Working to stabilize NIHD, DelRossi Asks for Support, Patience

Interim CEO shares news of improved state reimbursements, cautions staff to remember to always ask ‘how can we make it better’

Northern Inyo Healthcare’s Interim Chief Executive Officer Stephen DelRossi addresses the topics of bankruptcy and the future of NIHD in two recent memos to the District staff. DelRossi sent the
memos to clarify what bankruptcy could mean for the 77-year-old healthcare district, one of the first in the state.

“In summary, we will not close, but our services will be closely examined, as they are now,” he wrote to the staff. “We are working to stabilize District’s finances, but this will take time. We
appreciate your patience with us during this period.”

DelRossi, who also serves as the District’s Chief Financial Officer, shares promising news of the state committing to providing $1.7 billion annually in additional funding for Medi-Cal
reimbursements. However, the exact methodology has yet to be discovered at this time. “While this is good news, it does not mean we can cease profit margin improvements,” he wrote. “We
should always ask: How can we make it better.”

As for bankruptcy, DelRossi still believes it is necessary to have a plan addressing the topic. “I have stated for many months that we have to consider a way forward to keep the hospital
operating and maintaining services,” DelRossi says. “At multiple NIHD Board meetings, the Inyo County Board of Supervisors’ meeting, and other meetings, I have stated that we must consider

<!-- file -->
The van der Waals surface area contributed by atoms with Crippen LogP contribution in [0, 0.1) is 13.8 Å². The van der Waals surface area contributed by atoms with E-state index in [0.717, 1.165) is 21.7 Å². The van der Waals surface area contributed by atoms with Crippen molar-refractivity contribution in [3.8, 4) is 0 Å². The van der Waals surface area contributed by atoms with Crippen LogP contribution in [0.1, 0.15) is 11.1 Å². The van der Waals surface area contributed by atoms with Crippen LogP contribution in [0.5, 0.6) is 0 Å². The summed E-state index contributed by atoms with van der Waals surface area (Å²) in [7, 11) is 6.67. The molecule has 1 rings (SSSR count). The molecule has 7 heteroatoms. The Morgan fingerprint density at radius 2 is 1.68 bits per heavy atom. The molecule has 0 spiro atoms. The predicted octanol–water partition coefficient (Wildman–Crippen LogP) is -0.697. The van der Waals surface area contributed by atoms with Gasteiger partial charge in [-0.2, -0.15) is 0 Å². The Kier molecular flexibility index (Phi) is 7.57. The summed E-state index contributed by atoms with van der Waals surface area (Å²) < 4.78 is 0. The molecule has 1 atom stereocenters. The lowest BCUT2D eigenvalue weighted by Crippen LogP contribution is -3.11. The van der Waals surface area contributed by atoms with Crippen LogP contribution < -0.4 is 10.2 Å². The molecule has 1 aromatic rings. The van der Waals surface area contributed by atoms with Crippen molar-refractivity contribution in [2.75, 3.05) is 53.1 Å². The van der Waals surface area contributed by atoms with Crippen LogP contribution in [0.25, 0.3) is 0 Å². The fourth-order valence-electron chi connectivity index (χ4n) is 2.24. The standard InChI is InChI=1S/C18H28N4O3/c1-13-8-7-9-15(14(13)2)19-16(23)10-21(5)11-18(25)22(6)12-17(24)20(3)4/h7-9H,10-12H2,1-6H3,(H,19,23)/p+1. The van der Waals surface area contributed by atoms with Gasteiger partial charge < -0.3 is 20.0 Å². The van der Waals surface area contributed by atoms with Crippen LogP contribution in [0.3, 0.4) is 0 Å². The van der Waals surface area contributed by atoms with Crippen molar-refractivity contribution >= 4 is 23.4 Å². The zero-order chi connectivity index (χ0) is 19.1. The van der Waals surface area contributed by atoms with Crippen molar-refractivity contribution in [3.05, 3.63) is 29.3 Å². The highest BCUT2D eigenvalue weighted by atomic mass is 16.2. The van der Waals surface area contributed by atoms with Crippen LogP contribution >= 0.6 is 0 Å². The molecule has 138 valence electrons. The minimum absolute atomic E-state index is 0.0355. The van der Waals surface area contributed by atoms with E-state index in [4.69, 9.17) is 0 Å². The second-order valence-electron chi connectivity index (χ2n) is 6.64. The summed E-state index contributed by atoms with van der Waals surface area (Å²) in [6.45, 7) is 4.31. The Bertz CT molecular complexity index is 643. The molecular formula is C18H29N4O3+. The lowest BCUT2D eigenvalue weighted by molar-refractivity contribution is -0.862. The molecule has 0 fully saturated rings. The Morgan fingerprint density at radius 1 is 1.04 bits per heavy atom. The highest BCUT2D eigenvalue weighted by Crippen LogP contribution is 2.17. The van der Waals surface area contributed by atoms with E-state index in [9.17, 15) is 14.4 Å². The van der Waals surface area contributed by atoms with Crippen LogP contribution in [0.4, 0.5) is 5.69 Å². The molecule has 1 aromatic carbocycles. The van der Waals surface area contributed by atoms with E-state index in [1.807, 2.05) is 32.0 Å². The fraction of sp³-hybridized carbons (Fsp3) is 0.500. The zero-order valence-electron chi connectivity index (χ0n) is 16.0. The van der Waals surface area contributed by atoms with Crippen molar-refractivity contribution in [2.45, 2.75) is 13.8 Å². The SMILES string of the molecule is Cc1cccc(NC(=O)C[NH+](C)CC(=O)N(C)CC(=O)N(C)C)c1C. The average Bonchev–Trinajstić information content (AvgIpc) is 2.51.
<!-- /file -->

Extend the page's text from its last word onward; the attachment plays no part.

bankruptcy, but I have not defined what generally happens in a motion to and adjudication of

DelRossi explains Chapter 9 bankruptcy allows public organizations to reorganize debt. Yet, it does not cancel all debts or contracts. “I feel we have 24 months at current practices before we would need to enter into bankruptcy, should it come to that point,” he wrote to staff. “Also, if forced into bankruptcy, the custodian would order us to undertake the steps already being taken– examination of revenues and expenses with the intention of placing the district on firm financial ground.”

Delving into years of inherited issues takes work. NIHD is not alone in this situation. DelRossi says many hospitals nationwide, specifically several in California, are in similar positions. He hopes
NIHD can learn from their shared successes. DelRossi says this is not a time to place blame but rather to ensure quality local healthcare in 10 years, 25 years, and beyond.

“With respect to the District, there has been financial mismanagement for years, so it is incumbent on us to make all necessary changes to ensure the hospital’s long-term viability for the sake of the community,” DelRossi wrote to staff. “To do so means we all must look for every opportunity to reduce spending or increase revenue. I hope you see that every item is being
reviewed to optimize our efficiencies. It is also important to understand that the NIHD Executive Team is committed to recovering this District. To do so, we need your help to get the best
efficiencies possible.”

DelRossi remains committed to communicating with the NIHD team and community members. In addition to frequent staff memos, the first regular bi-weekly Employee Town Halls took place this
week. Plans are in the works for a series of Community Town Halls.
Voters in Big Pine and Bishop voted NIHD into existence in January 1946 after raising $5.5 million dollars through community fundraisers to bring quality local healthcare to Northern Inyo County.